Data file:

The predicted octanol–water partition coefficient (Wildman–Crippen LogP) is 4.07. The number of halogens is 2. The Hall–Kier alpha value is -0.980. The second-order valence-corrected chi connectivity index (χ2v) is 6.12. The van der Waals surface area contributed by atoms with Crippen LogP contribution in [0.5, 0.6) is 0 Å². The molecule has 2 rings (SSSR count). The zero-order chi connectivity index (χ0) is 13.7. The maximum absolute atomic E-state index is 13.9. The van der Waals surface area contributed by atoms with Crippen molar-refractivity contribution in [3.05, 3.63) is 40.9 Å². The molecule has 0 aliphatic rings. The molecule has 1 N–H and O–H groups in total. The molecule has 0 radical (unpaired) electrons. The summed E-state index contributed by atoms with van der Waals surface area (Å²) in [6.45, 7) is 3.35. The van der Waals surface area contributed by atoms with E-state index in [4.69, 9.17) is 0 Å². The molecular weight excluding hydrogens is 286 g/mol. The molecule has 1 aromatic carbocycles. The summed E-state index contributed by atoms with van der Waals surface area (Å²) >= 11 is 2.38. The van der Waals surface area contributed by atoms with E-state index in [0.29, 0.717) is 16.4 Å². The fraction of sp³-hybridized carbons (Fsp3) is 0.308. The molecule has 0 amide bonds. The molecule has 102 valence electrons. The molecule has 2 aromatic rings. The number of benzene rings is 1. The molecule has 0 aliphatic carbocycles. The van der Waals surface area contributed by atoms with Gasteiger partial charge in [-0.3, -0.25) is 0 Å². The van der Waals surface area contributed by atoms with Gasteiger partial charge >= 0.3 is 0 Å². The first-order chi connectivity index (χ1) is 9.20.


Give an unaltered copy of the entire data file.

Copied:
The predicted octanol–water partition coefficient (Wildman–Crippen LogP) is 4.07. The number of halogens is 2. The Hall–Kier alpha value is -0.980. The second-order valence-corrected chi connectivity index (χ2v) is 6.12. The van der Waals surface area contributed by atoms with Crippen LogP contribution in [0.5, 0.6) is 0 Å². The molecule has 2 rings (SSSR count). The zero-order chi connectivity index (χ0) is 13.7. The maximum absolute atomic E-state index is 13.9. The van der Waals surface area contributed by atoms with Crippen molar-refractivity contribution in [3.05, 3.63) is 40.9 Å². The molecule has 0 aliphatic rings. The molecule has 1 N–H and O–H groups in total. The molecule has 0 radical (unpaired) electrons. The summed E-state index contributed by atoms with van der Waals surface area (Å²) in [6.45, 7) is 3.35. The van der Waals surface area contributed by atoms with E-state index in [4.69, 9.17) is 0 Å². The molecular weight excluding hydrogens is 286 g/mol. The molecule has 1 aromatic carbocycles. The summed E-state index contributed by atoms with van der Waals surface area (Å²) >= 11 is 2.38. The van der Waals surface area contributed by atoms with E-state index in [0.29, 0.717) is 16.4 Å². The fraction of sp³-hybridized carbons (Fsp3) is 0.308. The molecule has 0 amide bonds. The molecule has 102 valence electrons. The molecule has 2 aromatic rings. The number of benzene rings is 1. The molecule has 0 aliphatic carbocycles. The van der Waals surface area contributed by atoms with Gasteiger partial charge in [-0.3, -0.25) is 0 Å². The van der Waals surface area contributed by atoms with Gasteiger partial charge >= 0.3 is 0 Å². The first-order chi connectivity index (χ1) is 9.20.